I'm attempting to create a series of maps in QGIS atlas with the same coverage and background data but different raster outputs (flood mapping outputs for a range of scenarios).

I've created a shapefile coverage layer containing polygons for each of the scenarios and using the polygon identifier attempted to turn on and off raster layers using a function within a label object. I've played around with the function for a while but can't get it to work...

Does this sound like the right approach that I'm taking? Is there a better way to do this?

I'm very much a beginner when it comes to using functions in QGIS.

2 Answers 2


I've just done this with 84 different raster layers. The method i used was:

  1. Create an atlas polygons layer with 84 features in it.
  2. Create a text field in the atlas polygons layer and write the names of all of the layers you want that atlas map to show, separated by the | character. For examle: If you wanted to show three fields: "flood_results","Background_mapping" and "Vector_layer" then your field would contain this string: flood_results|Background_mapping|Vector_layer My Layers field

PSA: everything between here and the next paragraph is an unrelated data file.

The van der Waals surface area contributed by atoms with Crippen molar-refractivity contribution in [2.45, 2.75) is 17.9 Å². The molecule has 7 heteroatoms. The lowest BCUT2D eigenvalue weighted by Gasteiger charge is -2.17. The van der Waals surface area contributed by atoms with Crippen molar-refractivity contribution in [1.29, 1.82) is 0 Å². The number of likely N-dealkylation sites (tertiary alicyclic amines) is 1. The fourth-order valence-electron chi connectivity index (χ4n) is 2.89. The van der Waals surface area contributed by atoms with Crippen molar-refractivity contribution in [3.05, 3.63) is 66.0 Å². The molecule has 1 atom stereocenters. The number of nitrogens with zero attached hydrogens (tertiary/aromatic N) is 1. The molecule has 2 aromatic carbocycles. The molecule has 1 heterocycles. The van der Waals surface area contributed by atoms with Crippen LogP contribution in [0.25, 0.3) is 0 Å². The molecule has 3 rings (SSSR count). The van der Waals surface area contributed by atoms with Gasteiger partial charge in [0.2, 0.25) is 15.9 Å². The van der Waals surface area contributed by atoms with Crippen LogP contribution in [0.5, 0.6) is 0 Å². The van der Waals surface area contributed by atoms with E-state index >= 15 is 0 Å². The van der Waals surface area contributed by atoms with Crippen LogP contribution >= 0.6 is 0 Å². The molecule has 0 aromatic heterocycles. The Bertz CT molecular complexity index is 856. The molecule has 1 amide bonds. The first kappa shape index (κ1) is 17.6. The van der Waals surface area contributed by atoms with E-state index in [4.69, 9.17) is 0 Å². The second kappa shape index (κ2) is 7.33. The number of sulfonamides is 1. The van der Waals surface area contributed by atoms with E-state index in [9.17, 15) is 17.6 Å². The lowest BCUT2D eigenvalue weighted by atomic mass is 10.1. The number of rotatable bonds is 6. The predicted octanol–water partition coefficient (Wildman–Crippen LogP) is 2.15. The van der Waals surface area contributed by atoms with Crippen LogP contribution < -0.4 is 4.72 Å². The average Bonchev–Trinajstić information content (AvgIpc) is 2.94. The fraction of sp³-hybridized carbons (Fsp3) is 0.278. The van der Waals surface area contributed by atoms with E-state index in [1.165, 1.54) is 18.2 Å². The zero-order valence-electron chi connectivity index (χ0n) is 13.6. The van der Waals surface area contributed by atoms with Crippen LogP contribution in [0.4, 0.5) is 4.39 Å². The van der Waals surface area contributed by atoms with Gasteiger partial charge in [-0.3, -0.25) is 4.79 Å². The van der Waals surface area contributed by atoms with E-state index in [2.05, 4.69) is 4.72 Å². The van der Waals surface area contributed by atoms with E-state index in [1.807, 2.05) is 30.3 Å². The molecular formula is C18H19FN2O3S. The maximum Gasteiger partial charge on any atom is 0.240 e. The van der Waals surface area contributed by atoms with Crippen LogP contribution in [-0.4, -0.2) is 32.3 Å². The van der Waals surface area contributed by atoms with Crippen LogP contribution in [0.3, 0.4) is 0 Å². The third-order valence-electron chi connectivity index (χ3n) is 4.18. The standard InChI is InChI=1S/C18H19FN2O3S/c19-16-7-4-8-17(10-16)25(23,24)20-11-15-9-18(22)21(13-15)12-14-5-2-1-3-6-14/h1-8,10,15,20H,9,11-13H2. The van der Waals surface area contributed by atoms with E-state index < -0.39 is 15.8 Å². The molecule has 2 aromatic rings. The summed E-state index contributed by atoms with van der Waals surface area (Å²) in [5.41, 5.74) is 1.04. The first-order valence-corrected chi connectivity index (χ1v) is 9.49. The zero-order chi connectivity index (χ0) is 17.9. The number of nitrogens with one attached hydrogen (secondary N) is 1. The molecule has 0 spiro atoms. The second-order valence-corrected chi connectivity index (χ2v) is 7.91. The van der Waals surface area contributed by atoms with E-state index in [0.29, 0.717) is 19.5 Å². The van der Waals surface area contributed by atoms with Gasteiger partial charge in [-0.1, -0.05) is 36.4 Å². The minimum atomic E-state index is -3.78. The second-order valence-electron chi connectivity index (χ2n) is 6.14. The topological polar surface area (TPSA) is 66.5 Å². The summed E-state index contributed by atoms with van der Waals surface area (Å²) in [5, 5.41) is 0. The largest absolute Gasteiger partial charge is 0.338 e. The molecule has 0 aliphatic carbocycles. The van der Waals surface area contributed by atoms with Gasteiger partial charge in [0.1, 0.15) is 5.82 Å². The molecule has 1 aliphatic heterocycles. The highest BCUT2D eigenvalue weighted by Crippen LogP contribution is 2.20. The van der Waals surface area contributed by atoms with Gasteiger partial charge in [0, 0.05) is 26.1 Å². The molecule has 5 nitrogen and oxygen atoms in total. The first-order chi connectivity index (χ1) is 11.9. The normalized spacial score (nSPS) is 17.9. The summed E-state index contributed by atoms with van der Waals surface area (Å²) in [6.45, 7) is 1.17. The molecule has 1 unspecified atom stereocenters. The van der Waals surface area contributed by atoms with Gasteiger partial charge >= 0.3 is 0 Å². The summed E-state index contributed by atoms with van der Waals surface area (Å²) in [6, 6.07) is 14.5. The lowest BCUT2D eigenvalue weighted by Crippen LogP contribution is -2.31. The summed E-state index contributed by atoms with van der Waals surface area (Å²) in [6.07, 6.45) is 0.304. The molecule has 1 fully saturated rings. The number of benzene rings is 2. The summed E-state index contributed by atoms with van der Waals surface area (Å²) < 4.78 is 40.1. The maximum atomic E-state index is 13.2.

3. Assign your atlas polygons in the Atlas Generation tab

  4. In the print composer, the item properties for the map view window: there is a lock layers for map item checkbox with a data-defined override field option, make this field your text field with the layers in. Data override field

Now as you cycle through your atlas maps, the layers will change depending on the layers specified in the layers field of each atlas polygon.

  • 2
    I just used this method succsessfully. Note that the order the layers are listed in the layers field overrides their position in the layers panel, with layers drawn in reverse order as listed. In the example given in step 4, "flood_results" will be on top of "Background_mapping" which is on top of "vector_layer" . Thanks Commented Mar 31, 2017 at 19:54

I just had the same problem.

What I hadn't realised is that the composer always shows you the raster layer that is turned on in QGIS. (In the composer, refresh by pressing F5). This means that you can have QGIS on one Screen, the composer on the other screen (providing you are so lucky to have two screens) and just turn your flood map rasters on and off.

That way you need only three clicks for each Flood Scenario.

  1. Turn correct scenario on in QGIS
  2. Switch to your composer and press F5 (optional)
  3. Change Text to reflect Scenario
  4. Output as PDF
  • Thanks Hermann. Problem is I have 50+ Maps that I need to generate. It's likely that we'll also be making revisions to the maps so I will need to go through the process again and again. I need an automated process (as per my original question) but I just cant get it to work.
    – Sean Cowan
    Commented Sep 7, 2016 at 8:03

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